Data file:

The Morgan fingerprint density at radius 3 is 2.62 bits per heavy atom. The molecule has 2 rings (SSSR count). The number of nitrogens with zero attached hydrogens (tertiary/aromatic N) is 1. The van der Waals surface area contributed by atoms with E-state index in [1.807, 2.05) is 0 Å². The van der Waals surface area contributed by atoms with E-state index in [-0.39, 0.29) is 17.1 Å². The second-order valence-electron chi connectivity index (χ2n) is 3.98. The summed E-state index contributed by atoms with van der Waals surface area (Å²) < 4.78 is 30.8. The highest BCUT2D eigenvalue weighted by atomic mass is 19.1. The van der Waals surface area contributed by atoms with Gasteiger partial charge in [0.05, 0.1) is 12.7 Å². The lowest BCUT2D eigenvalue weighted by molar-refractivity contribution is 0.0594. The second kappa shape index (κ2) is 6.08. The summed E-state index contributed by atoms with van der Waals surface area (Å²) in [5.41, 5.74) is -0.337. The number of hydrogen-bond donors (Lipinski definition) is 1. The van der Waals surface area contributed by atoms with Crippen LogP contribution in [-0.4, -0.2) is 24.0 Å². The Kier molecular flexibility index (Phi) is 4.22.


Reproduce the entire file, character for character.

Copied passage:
The Morgan fingerprint density at radius 3 is 2.62 bits per heavy atom. The molecule has 2 rings (SSSR count). The number of nitrogens with zero attached hydrogens (tertiary/aromatic N) is 1. The van der Waals surface area contributed by atoms with E-state index in [1.807, 2.05) is 0 Å². The van der Waals surface area contributed by atoms with E-state index in [-0.39, 0.29) is 17.1 Å². The second-order valence-electron chi connectivity index (χ2n) is 3.98. The summed E-state index contributed by atoms with van der Waals surface area (Å²) < 4.78 is 30.8. The highest BCUT2D eigenvalue weighted by atomic mass is 19.1. The van der Waals surface area contributed by atoms with Gasteiger partial charge in [0.05, 0.1) is 12.7 Å². The lowest BCUT2D eigenvalue weighted by molar-refractivity contribution is 0.0594. The second kappa shape index (κ2) is 6.08. The summed E-state index contributed by atoms with van der Waals surface area (Å²) in [5.41, 5.74) is -0.337. The number of hydrogen-bond donors (Lipinski definition) is 1. The van der Waals surface area contributed by atoms with Crippen LogP contribution in [-0.4, -0.2) is 24.0 Å². The Kier molecular flexibility index (Phi) is 4.22.